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Re: reducing defface redundancy

From: Miles Bader
Subject: Re: reducing defface redundancy
Date: 21 Apr 2002 11:00:16 +0900

Per Abrahamsen <address@hidden> writes:
> Please, always remember that the usability of the defface UI is far
> more important than the usability of the defface Lisp interface.
> defface is really a sibling to defcustom.

They have different constraints though:

Since the defface spec is used by default, by _all_ users of emacs, it
has to be very flexible, and deal with all sorts of possible environments.
The changes I described would be very useful for allowing it to do that
job better.

The face-customization UI on the other hand, is only used by a single
user to define his personal faces; since a given user generally uses
only a small number of different environments, he usually doesn't need
all that flexibility, and is happy with a simpler representation.

> So when making changes to the defface, please consisder first:
> 1. How will these changes affect the UI?

It need not affect it at all.

Remember, by default (unless you select `Show All Display Specs'), the
face customization widget basically tosses out all the clauses of the
current defface spec except the active one.  So, 99% of the time, the
user only deals with the _current_ definition of a face, and is happy.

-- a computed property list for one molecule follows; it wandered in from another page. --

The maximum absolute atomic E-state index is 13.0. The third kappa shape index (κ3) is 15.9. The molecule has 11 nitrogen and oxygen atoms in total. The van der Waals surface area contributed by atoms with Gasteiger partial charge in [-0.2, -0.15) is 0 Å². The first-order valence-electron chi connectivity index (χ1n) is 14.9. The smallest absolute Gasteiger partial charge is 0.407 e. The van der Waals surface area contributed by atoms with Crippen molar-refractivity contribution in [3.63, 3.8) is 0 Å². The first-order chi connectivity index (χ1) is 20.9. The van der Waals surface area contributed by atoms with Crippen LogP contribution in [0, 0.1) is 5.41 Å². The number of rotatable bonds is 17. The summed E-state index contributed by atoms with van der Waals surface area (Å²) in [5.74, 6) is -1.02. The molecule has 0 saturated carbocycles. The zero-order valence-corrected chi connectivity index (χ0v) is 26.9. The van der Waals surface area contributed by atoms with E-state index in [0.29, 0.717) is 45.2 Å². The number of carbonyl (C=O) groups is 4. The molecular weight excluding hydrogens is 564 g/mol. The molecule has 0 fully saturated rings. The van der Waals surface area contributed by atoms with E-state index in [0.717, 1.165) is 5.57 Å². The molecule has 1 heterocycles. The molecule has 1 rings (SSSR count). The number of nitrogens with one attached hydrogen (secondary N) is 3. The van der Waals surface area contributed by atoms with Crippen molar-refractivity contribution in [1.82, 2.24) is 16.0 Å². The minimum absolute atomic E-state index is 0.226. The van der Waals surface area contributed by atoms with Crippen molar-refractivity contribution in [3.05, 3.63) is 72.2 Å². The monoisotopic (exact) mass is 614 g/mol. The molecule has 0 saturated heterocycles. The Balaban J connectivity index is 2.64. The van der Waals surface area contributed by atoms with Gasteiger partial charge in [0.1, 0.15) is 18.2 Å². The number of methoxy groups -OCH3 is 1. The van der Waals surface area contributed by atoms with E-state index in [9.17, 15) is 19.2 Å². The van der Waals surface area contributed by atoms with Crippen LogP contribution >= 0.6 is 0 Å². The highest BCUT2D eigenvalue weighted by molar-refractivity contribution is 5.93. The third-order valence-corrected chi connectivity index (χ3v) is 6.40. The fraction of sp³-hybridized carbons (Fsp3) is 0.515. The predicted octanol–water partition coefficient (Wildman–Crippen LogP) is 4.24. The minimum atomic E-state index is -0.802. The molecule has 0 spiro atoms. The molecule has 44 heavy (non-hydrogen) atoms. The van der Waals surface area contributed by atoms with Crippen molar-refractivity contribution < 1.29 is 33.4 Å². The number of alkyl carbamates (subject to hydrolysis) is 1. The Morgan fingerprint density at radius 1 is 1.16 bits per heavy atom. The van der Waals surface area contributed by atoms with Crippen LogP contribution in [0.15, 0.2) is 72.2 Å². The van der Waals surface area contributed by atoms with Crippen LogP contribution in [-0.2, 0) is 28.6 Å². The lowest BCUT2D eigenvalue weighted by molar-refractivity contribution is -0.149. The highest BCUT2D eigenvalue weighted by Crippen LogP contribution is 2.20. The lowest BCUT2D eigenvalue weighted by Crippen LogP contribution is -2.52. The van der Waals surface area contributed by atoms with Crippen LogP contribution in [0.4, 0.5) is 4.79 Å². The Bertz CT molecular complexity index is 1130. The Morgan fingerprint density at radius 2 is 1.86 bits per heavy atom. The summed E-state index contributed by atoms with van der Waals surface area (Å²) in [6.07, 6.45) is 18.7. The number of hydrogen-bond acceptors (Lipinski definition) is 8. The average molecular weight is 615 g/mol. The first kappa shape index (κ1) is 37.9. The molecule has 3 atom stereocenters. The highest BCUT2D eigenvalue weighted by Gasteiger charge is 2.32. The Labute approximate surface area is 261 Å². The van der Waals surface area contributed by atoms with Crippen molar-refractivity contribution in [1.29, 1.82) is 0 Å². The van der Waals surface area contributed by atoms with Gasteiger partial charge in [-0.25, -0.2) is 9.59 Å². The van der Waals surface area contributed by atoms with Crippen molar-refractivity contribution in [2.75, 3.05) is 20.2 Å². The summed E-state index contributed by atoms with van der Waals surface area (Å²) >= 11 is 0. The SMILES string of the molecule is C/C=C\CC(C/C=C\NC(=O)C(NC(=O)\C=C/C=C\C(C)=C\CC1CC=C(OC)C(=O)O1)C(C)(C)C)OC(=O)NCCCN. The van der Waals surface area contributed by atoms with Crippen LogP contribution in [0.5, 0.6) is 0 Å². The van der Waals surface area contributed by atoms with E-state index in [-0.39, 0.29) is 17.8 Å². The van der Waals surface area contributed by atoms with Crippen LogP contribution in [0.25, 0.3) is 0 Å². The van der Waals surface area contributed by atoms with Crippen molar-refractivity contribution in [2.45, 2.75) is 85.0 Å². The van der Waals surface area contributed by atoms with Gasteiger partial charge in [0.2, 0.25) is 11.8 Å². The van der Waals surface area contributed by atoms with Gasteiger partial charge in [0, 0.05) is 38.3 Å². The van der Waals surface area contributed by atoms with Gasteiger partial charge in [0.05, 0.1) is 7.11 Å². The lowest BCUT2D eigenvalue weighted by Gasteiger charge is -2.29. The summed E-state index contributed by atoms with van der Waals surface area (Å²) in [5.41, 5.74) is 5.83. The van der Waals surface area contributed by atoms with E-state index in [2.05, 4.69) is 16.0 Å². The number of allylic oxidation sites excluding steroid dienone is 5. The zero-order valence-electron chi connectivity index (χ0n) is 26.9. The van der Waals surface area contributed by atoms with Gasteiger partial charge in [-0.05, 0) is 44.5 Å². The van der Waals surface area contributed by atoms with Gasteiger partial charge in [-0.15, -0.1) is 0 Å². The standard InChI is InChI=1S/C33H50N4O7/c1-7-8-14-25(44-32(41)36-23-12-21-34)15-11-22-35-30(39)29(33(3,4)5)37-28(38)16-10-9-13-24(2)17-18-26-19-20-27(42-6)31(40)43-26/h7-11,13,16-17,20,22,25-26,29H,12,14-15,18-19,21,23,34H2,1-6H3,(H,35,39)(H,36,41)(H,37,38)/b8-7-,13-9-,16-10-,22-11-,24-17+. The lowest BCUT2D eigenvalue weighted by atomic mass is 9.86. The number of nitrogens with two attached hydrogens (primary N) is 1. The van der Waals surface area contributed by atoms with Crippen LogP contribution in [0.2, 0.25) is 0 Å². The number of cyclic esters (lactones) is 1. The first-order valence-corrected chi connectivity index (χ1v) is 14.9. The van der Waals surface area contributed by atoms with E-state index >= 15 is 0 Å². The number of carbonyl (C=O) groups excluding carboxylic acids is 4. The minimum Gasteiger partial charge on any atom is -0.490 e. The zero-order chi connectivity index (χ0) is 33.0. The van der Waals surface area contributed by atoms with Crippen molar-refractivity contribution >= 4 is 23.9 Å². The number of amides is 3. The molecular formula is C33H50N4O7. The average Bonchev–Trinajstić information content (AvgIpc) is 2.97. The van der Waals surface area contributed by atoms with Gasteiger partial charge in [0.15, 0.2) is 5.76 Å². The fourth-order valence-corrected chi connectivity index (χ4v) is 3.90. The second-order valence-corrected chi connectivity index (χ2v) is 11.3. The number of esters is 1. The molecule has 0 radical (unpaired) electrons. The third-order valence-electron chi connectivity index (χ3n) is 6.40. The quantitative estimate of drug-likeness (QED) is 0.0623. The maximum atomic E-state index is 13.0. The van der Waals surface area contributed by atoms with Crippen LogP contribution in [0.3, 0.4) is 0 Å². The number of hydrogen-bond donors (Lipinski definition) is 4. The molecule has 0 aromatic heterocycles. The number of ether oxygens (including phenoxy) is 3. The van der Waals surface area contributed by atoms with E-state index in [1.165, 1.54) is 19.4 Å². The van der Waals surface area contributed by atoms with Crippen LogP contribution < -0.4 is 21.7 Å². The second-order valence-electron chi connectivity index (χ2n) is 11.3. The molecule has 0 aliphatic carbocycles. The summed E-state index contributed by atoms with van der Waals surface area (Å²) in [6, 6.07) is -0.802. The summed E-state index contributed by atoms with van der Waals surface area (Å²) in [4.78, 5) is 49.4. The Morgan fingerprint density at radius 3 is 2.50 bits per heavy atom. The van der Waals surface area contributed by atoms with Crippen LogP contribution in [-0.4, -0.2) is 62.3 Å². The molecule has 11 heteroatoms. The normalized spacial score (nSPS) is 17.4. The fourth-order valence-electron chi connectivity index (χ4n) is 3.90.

So, the question is, what should be done for the advanced user, that
really does want to define a complex face using the UI, that works
under different display types?

If my proposal for defface is adopted, I forsee the UI interface
basically `flattening' the defface spec before passing it to the widget.
In other words, it would percolate up all conditional and `or' clauses
to the top-level so the result looks like a traditional defface spec
(in the case of an `or' vector this would result in the vector being
translated into conditional clauses, using the `capable' test I

Indeed, this flattening could happen when the defface macro is
expanded, if the flattened form is easier for the infrastructure to
deal with (certainly it would make implementation easier, since
wouldn't have to change any existing functions except defface!).

Here are some examples of flattening:

  1) My previous example `subtle-yet-underlined-mode-line':

      (:inherit mode-line
       :underline t
       ((((background light)) :background "grey90")
        (((background dark))  :background "grey10"))))

     Flattens into:

      ((((background light))
        :inherit mode-line
        :underline t
        :background "grey90")
       (((background dark))  
        :inherit mode-line
        :underline t
        :background "grey10"))

  2) My previous example `emph-yellow':

      (:foreground "yellow"
        [(:weight bold) (:slant italic) (:underline t)]))

     Flattens into:

      ((((capable :weight bold))
        :foreground "yellow"
        :weight bold)
       (((capable :slant italic))
        :foreground "yellow"
        :slant italic)
        :foreground "yellow"
        :underline t))

So as you can see, my proposal really is just a way to make defface
easier and more convenient.  It won't make the UI any less useful, or
indeed even change it.

And remember, it doesn't just make defface specs less redundant, it also
makes it possible to write _simpler_ defface specs, which more closely
follow the thinking of the face designer.

Next to fried food, the South has suffered most from oratory.
                        -- Walter Hines Page

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